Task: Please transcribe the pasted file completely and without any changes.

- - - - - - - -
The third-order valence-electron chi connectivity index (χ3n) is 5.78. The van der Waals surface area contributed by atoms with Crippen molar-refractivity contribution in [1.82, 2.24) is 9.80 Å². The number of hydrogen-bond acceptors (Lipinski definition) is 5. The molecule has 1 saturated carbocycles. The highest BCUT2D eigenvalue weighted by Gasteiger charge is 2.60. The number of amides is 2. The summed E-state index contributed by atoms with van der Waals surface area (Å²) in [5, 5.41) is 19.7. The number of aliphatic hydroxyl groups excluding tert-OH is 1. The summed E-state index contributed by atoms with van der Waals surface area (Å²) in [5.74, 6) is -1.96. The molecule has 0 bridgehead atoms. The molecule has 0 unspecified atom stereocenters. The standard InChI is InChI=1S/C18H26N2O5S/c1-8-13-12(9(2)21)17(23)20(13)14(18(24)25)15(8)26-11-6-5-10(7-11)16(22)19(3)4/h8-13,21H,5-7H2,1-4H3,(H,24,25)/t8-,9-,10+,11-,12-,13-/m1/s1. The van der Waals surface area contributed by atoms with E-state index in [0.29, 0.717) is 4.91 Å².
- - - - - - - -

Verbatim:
The third-order valence-electron chi connectivity index (χ3n) is 5.78. The van der Waals surface area contributed by atoms with Crippen molar-refractivity contribution in [1.82, 2.24) is 9.80 Å². The number of hydrogen-bond acceptors (Lipinski definition) is 5. The molecule has 1 saturated carbocycles. The highest BCUT2D eigenvalue weighted by Gasteiger charge is 2.60. The number of amides is 2. The summed E-state index contributed by atoms with van der Waals surface area (Å²) in [5, 5.41) is 19.7. The number of aliphatic hydroxyl groups excluding tert-OH is 1. The summed E-state index contributed by atoms with van der Waals surface area (Å²) in [5.74, 6) is -1.96. The molecule has 0 bridgehead atoms. The molecule has 0 unspecified atom stereocenters. The standard InChI is InChI=1S/C18H26N2O5S/c1-8-13-12(9(2)21)17(23)20(13)14(18(24)25)15(8)26-11-6-5-10(7-11)16(22)19(3)4/h8-13,21H,5-7H2,1-4H3,(H,24,25)/t8-,9-,10+,11-,12-,13-/m1/s1. The van der Waals surface area contributed by atoms with E-state index in [0.29, 0.717) is 4.91 Å².